Augmented reality is helping NASA get back to the moon

Site visit: Lockheed Martin Space

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COLORADO SPRINGS, Colo. — The tale of the early days of the U.S. space program can’t be told without mentioning Lockheed Martin’s Littleton campus, where technicians of what was then the Martin Company in the 1950s constructed the Titan rockets that launched military satellites and later all of NASA’s Project Gemini spaceflights.

“There’s a lot of history here,” said Dave Buecher, a mechanical engineer at Lockheed Martin and one of the employees that I and a handful of other reporters met during our tour of the campus on Monday before the Space Symposium.

Flash forward to present day, and much has changed: For one, the Titan manufacturing building has been converted into a production facility for the aeroshells of NASA’s robotic Mars spacecraft and the heat shields of the Orion crew capsules that will protect astronauts as they plunge back to Earth through the atmosphere.

The campus itself has grown into a sprawling collection of buildings on 4,600 acres nestled against the red rocks of the eastern slope of the Rocky Mountains, a 90-minute (and very bumpy) bus ride almost due north from Colorado Springs.

At least one thing hasn’t changed since the Eisenhower era: Lockheed Martin is betting that the spacecraft in various stages of development across the campus will cement its place in shaping the next chapter of U.S. human spaceflight program.

And this time, Lockheed Martin is relying on a set of digital tools, especially augmented reality, or AR, to reduce the time it takes to design and build spacecraft.

Take NASA’s Orion crew capsules, which Lockheed Martin has been working on since 2006 and that must ferry NASA astronauts to lunar orbit and back starting in 2023 under the Artemis program.

To aid technicians in installing such features as the crew seats, Lockheed Martin turned to augmented reality beginning with the Orion capsule for Artemis-2, the mission to send four astronauts on a slingshot journey around the moon and back home. The process began by uploading Orion blueprints to Unity 3D, the AR software from Unity Technologies of San Francisco. Designers and engineers donned Microsoft HoloLens 2 headsets and looked inside the Orion capsule. They saw markings overlaying the exact spots on the flight hardware where they needed to install components, including the hundreds of fasteners that would attach the seats to the floor of the spacecraft.

“It’s kind of like a YouTube how-to video,” but one in which the software provides visual cues that “guide you through precisely,” said Darin Bolthouse, who oversees the Collaborative Human Immersive Lab, where employees learn how to apply AR in their work.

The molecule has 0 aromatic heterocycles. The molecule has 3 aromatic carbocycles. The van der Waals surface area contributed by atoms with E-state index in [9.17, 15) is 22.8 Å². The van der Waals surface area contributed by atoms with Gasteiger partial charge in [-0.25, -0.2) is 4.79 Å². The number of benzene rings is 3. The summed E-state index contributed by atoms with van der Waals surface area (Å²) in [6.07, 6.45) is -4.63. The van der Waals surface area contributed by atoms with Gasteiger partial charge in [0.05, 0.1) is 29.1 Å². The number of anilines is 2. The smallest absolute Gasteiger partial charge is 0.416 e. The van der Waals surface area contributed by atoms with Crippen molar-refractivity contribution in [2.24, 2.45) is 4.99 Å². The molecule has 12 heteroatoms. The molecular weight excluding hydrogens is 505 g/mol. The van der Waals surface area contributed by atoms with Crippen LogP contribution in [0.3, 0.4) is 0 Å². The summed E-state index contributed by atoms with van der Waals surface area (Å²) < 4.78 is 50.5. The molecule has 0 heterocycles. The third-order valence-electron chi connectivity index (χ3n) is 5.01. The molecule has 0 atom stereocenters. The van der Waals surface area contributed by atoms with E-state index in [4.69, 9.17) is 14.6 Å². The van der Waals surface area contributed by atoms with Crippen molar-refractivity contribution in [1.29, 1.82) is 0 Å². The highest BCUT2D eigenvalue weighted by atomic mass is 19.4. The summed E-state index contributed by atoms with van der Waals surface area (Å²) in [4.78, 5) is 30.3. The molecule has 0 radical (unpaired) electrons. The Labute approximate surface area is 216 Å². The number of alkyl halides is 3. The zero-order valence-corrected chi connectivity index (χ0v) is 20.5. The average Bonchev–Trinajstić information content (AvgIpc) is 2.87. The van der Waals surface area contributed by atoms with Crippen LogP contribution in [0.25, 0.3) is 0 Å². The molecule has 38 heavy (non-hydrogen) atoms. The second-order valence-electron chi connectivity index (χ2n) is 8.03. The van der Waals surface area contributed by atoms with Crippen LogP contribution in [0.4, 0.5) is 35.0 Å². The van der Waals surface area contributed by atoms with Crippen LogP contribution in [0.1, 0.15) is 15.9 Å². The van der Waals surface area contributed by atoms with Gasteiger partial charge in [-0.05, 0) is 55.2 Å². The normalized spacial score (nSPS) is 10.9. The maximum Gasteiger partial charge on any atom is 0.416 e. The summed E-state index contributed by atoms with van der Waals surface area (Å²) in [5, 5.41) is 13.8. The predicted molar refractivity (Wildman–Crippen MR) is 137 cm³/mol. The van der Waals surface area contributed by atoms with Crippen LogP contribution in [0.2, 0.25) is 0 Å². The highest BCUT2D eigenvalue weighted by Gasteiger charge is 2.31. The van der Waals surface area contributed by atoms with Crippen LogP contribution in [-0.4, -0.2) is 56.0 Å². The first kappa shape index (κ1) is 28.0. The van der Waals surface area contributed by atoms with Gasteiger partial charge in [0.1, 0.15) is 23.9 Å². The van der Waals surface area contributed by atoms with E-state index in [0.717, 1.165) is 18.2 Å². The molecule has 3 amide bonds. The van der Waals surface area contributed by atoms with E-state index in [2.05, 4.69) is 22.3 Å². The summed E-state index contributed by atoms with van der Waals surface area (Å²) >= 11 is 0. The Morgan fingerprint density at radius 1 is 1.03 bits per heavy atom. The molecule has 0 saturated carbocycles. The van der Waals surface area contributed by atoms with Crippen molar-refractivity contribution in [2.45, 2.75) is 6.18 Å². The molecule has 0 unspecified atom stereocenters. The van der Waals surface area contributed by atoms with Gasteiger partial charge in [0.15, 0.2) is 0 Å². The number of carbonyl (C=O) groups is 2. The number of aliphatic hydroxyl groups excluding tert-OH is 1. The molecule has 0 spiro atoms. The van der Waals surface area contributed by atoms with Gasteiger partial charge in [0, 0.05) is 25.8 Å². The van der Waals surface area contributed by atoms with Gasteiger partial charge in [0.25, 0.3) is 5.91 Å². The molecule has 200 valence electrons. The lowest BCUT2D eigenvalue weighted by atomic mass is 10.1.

I saw the process for myself later in the tour, in the old Titan rocket building where technicians are currently assembling the heat shield for the Orion spacecraft for Artemis-3, the historic return to the moon planned for 2024 in which an Orion must deliver the two astronauts to the craft that will take them to the surface. Awaiting my turn with the headset, I stood in the cleanroom, under a table-like platform supporting a critical piece of the flight hardware: a partially constructed titanium skeleton that will support the smooth outer dome of the heat shield consisting of dozens of layers of composites. This is where, in future steps, technicians will fasten the skeleton’s joints together. I secured the headset behind my head and snapped the goggles down, then looked up to see a literal rainbow: Translucent lines of colors were laid over the silver ridges of the heat shield, with combinations of letters and numbers next to each joint. Those denoted a different step of installation. I looked down toward the floor, and a block of text popped up, providing extra detail about each particular step.

Before this AR process, technicians would measure and mark the roughly 1,000 places along the heat shield that needed a fastener. With the AR headset, “this shows you precisely where they go,” Bolthouse said.

Once technicians finish bolting the titanium skeleton to the the heat shield, they’ll ship the assembly to NASA’s Kennedy Center in Florida, where technicians will install blocks of thermal protective materials to the outside of the dome and later bolt it to the Orion crew and service modules. Next up will be attaching Orion to a Space Launch System rocket and rolling it out to the launchpad, where if all goes as planned the Lockheed Martin employees back in Colorado will see their years of work pay off.

The outer dome of the heat shield of the Orion spacecraft at Lockheed Martin’s facility in Littleton, Colorado Credit: Cat Hofacker

Space Launch System (SLS)